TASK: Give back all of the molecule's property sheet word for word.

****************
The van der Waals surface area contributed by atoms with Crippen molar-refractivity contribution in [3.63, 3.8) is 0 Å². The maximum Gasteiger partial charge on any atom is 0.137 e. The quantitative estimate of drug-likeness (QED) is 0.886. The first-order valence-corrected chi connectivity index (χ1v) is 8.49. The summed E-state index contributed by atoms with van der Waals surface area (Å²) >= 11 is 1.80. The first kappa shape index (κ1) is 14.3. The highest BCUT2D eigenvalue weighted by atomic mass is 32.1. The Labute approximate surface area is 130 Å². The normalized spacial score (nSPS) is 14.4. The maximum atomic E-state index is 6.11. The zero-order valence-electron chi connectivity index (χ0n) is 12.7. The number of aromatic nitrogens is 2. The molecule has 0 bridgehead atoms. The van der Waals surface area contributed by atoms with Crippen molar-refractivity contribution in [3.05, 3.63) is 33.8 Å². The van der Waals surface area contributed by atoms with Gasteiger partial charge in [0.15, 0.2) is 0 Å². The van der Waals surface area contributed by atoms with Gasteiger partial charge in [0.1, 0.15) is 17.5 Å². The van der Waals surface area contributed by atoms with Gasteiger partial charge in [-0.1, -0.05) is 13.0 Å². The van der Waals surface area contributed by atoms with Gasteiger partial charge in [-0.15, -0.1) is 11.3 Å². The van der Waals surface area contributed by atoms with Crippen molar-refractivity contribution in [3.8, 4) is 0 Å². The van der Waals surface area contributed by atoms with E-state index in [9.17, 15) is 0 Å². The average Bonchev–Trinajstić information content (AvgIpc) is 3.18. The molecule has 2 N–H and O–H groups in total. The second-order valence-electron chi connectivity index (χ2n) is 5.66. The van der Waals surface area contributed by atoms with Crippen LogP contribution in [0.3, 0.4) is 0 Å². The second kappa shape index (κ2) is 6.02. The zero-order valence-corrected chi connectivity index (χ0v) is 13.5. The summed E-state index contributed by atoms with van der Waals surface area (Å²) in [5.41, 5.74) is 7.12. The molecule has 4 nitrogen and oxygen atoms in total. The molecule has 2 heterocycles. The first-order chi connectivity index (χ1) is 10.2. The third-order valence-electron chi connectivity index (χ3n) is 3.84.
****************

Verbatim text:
The van der Waals surface area contributed by atoms with Crippen molar-refractivity contribution in [3.63, 3.8) is 0 Å². The maximum Gasteiger partial charge on any atom is 0.137 e. The quantitative estimate of drug-likeness (QED) is 0.886. The first-order valence-corrected chi connectivity index (χ1v) is 8.49. The summed E-state index contributed by atoms with van der Waals surface area (Å²) >= 11 is 1.80. The first kappa shape index (κ1) is 14.3. The highest BCUT2D eigenvalue weighted by atomic mass is 32.1. The Labute approximate surface area is 130 Å². The normalized spacial score (nSPS) is 14.4. The maximum atomic E-state index is 6.11. The zero-order valence-electron chi connectivity index (χ0n) is 12.7. The number of aromatic nitrogens is 2. The molecule has 0 bridgehead atoms. The van der Waals surface area contributed by atoms with Crippen molar-refractivity contribution in [3.05, 3.63) is 33.8 Å². The van der Waals surface area contributed by atoms with Gasteiger partial charge in [0.15, 0.2) is 0 Å². The van der Waals surface area contributed by atoms with Gasteiger partial charge in [0.1, 0.15) is 17.5 Å². The van der Waals surface area contributed by atoms with Gasteiger partial charge in [-0.1, -0.05) is 13.0 Å². The van der Waals surface area contributed by atoms with Gasteiger partial charge in [-0.15, -0.1) is 11.3 Å². The van der Waals surface area contributed by atoms with Crippen molar-refractivity contribution in [3.8, 4) is 0 Å². The van der Waals surface area contributed by atoms with E-state index in [9.17, 15) is 0 Å². The average Bonchev–Trinajstić information content (AvgIpc) is 3.18. The molecule has 2 N–H and O–H groups in total. The second-order valence-electron chi connectivity index (χ2n) is 5.66. The van der Waals surface area contributed by atoms with Crippen LogP contribution in [0.3, 0.4) is 0 Å². The second kappa shape index (κ2) is 6.02. The zero-order valence-corrected chi connectivity index (χ0v) is 13.5. The summed E-state index contributed by atoms with van der Waals surface area (Å²) in [5.41, 5.74) is 7.12. The molecule has 4 nitrogen and oxygen atoms in total. The molecule has 2 heterocycles. The first-order chi connectivity index (χ1) is 10.2. The third-order valence-electron chi connectivity index (χ3n) is 3.84.